“Beneath the Surface,” a series of Gyotaku prints by Heather Fortner will grace the walls of the Upstairs Gallery at the Newport Visual Arts Center from March 1 through March 30. Meet the artist at the Opening Reception on March 1 from 5pm to 7pm.
Since 1976, Fortner has been printing and studying with printmakers in both Japan and the US. “Gyotaku is a printmaking technique which uses the body of a fish as the printing plate. Ink is applied to the fish; Asian rice paper laid against the fish receives the inked image in a transfer that replicates the details and texture of the fish in amazing detail. Although not schooled in art, when I saw a gyotaku print of red squirrelfish in Hawaii in 1976, I knew that I had found my medium,” she says. “Gyotaku also offered a valuable life lesson. By being able to express myself artistically through the body of a fish, I discovered that I am instinctively creative. Gyotaku opened the door into my creative world, and I encourage my students to discover and explore their own innate artistry with fish, ink, and paper. I have been teaching workshops in gyotaku since 1987, from Alaska to Hawaii, and now in Toledo, Oregon. The High Desert Museum in Bend, Oregon, Seattle Aquarium, NOAA offices in Seattle, The University of Hawaii, Oregon State University and Selby Botanical Gardens in Sarasota, Florida have hosted my classes.”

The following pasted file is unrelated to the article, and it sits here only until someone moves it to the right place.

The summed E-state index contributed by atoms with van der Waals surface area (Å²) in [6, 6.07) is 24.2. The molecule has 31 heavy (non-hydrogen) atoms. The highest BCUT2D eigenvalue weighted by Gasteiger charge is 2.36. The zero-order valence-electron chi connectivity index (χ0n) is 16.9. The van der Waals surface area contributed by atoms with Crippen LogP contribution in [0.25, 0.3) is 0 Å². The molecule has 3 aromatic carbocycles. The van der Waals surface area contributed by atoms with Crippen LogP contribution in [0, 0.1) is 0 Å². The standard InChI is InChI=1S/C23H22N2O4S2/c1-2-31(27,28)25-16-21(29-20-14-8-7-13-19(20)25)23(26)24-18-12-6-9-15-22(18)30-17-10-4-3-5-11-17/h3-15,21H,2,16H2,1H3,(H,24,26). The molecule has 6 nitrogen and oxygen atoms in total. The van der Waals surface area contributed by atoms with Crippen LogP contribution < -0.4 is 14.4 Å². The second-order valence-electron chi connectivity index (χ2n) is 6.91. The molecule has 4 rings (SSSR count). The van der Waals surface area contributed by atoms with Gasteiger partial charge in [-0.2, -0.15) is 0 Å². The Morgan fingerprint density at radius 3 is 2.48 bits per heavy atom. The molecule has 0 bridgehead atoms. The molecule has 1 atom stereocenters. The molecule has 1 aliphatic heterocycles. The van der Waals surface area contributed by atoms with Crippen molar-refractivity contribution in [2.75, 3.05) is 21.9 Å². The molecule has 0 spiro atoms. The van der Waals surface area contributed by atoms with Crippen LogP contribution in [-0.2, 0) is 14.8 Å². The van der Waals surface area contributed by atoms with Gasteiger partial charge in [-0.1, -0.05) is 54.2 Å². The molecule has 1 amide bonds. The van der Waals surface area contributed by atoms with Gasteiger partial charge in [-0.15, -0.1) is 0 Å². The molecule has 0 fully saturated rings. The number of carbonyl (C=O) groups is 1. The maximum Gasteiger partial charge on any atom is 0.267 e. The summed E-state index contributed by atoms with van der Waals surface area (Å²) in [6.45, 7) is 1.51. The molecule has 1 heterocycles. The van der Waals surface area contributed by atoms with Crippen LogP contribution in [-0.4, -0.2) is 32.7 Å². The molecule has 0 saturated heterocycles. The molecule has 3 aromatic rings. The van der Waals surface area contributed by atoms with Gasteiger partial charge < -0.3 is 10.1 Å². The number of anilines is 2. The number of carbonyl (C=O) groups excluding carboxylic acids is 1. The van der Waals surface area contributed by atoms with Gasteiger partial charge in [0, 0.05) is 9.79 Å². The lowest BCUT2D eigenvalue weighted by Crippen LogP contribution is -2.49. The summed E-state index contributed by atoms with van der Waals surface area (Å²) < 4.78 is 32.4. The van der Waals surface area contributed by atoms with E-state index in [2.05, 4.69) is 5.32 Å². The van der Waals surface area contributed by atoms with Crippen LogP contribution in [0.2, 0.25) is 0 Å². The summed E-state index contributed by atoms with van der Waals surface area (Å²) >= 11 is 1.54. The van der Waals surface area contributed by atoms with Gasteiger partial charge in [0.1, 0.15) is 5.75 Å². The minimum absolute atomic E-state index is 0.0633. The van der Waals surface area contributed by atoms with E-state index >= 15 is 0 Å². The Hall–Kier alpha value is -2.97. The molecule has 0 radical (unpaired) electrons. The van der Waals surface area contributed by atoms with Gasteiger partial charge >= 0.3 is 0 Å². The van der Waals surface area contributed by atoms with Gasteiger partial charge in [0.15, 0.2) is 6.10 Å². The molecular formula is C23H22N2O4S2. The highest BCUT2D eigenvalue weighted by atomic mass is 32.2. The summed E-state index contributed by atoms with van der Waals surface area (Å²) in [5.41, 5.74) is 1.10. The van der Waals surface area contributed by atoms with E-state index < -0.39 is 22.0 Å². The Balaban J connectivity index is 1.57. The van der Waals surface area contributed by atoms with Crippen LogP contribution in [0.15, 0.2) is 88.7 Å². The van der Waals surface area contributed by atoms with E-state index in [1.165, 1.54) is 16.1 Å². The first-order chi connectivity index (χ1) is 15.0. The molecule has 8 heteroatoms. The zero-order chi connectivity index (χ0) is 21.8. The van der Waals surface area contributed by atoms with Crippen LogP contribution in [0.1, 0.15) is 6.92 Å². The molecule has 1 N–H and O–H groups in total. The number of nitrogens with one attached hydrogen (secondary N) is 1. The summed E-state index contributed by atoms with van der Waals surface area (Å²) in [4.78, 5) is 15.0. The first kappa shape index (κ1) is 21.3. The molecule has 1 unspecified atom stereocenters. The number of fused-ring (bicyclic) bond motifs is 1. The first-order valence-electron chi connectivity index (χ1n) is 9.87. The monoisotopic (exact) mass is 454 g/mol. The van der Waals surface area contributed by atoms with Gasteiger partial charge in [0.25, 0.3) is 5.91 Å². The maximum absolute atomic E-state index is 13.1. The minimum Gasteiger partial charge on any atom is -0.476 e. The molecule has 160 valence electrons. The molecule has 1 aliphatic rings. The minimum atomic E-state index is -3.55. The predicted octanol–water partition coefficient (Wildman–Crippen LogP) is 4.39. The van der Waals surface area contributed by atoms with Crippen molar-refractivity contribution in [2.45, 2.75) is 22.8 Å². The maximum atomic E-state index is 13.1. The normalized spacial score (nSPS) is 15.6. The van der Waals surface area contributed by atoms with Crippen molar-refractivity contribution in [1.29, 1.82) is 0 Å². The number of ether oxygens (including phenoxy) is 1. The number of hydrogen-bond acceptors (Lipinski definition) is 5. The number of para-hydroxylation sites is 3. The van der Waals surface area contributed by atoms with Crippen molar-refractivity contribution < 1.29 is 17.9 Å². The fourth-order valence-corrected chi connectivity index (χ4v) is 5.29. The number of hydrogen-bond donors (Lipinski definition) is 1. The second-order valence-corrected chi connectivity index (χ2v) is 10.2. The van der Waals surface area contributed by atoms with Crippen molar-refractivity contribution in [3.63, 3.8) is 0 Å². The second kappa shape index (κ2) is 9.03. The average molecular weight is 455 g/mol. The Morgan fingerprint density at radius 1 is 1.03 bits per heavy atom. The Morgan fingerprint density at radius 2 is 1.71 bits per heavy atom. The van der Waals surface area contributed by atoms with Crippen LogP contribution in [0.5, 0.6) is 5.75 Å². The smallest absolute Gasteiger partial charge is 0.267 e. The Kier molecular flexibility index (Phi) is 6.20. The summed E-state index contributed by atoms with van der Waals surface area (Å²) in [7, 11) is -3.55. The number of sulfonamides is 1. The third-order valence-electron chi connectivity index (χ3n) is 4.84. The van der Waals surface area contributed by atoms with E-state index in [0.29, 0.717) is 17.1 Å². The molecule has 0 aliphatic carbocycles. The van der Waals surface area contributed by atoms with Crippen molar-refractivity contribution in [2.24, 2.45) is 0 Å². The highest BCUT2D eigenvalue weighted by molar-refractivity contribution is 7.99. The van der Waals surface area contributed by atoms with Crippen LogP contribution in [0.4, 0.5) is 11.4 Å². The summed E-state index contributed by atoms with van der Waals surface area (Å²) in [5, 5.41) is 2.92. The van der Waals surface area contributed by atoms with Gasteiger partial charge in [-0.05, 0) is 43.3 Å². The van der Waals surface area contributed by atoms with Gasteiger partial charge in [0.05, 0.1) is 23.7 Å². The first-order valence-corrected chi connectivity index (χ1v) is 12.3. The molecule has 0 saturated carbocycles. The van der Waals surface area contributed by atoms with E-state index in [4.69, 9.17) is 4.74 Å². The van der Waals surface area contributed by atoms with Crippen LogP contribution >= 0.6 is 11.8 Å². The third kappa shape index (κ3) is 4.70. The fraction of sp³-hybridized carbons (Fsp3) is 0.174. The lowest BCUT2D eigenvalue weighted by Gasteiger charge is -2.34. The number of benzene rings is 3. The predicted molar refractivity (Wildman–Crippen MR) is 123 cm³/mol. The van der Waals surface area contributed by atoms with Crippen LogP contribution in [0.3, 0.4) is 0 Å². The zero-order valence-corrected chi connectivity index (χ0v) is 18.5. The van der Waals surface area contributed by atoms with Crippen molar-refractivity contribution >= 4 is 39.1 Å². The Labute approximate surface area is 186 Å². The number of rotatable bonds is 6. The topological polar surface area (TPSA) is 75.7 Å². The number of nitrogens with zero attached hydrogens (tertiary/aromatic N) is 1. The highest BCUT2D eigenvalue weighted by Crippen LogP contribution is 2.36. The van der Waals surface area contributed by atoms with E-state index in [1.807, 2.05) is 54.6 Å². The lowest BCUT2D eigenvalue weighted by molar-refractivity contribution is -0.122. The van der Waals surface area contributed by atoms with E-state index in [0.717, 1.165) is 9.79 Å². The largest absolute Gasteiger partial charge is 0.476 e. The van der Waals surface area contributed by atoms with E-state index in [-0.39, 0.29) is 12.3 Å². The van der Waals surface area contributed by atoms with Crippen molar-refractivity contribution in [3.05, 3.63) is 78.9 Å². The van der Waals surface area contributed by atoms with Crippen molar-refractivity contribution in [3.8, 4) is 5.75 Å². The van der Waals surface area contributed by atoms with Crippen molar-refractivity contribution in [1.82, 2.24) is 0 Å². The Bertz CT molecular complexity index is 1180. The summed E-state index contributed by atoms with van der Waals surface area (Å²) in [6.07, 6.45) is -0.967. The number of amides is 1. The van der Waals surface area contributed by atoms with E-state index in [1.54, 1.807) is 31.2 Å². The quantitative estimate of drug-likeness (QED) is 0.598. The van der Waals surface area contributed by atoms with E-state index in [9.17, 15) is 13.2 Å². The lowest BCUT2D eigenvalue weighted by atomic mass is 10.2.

“The world of the sea is a elemental part of my life,” she states. “I authored a book on Hawaii’s edible seaweed (The Limu Eater, © 1978 UH Sea Grant College Program) while earning a degree in Natural Sciences from the University of Hawaii, and spent 25 years of my life working on the water as an officer in the US Merchant Marines. I entered the merchant service as a messman, cleaning tables and washing dishes, and eventually worked my way up to Master (Captain) of seagoing vessels. I was occasionally home ported in Japan, and had the opportunity to visit the studios of gyotaku masters in that country. I returned to Japan in May 2010 for additional study with my gyotaku sensei – Mineo Yamamoto in his International Fish Printing Studio outside Tokyo.”
Fortner’s work has been published and displayed in the US, Canada, Europe, and Japan; prints have been featured recently in books and articles on Nature Printing in both Japan and the US. Now retired from the merchant marine service, she works out of her studio, Orchid Street Studio West in Toledo, with the bounty of the Pacific Ocean as her printing subjects. Additional work can be seen at her website, heatherfortner.com.
“Beneath the Surface” is sponsored by Oregon Coast Council for the Arts in the Upstairs Gallery of the Newport Visual Arts Center at 777 NW Beach Drive on the Nye Beach Turnaround. Gallery hours are Tuesday through Saturday from 12noon to 4pm or by appointment by calling 541-265-6569.